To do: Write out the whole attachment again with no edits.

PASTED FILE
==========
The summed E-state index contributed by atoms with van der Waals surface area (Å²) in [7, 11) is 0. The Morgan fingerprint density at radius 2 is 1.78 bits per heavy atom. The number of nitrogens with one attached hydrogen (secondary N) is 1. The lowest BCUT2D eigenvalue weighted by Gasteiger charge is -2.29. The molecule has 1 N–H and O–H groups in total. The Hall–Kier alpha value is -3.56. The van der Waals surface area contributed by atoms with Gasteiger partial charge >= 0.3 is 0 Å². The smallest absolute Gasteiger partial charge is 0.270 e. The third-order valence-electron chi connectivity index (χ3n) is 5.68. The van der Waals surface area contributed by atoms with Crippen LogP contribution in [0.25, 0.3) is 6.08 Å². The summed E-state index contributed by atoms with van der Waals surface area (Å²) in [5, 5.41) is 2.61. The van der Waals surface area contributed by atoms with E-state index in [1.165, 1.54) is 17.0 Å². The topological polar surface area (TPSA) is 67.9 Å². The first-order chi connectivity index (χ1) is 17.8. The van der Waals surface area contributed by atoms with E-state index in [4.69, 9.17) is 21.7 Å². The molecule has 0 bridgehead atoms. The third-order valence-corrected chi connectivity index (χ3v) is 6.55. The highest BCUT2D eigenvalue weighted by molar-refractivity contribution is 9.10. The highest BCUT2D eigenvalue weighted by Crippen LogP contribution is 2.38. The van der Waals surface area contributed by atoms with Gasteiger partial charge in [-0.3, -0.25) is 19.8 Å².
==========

The summed E-state index contributed by atoms with van der Waals surface area (Å²) in [7, 11) is 0. The Morgan fingerprint density at radius 2 is 1.78 bits per heavy atom. The number of nitrogens with one attached hydrogen (secondary N) is 1. The lowest BCUT2D eigenvalue weighted by Gasteiger charge is -2.29. The molecule has 1 N–H and O–H groups in total. The Hall–Kier alpha value is -3.56. The van der Waals surface area contributed by atoms with Gasteiger partial charge >= 0.3 is 0 Å². The smallest absolute Gasteiger partial charge is 0.270 e. The third-order valence-electron chi connectivity index (χ3n) is 5.68. The van der Waals surface area contributed by atoms with Crippen LogP contribution in [0.25, 0.3) is 6.08 Å². The summed E-state index contributed by atoms with van der Waals surface area (Å²) in [5, 5.41) is 2.61. The van der Waals surface area contributed by atoms with E-state index in [1.165, 1.54) is 17.0 Å². The topological polar surface area (TPSA) is 67.9 Å². The first-order chi connectivity index (χ1) is 17.8. The van der Waals surface area contributed by atoms with E-state index in [4.69, 9.17) is 21.7 Å². The molecule has 0 bridgehead atoms. The third-order valence-corrected chi connectivity index (χ3v) is 6.55. The highest BCUT2D eigenvalue weighted by molar-refractivity contribution is 9.10. The highest BCUT2D eigenvalue weighted by Crippen LogP contribution is 2.38. The van der Waals surface area contributed by atoms with Gasteiger partial charge in [-0.3, -0.25) is 19.8 Å².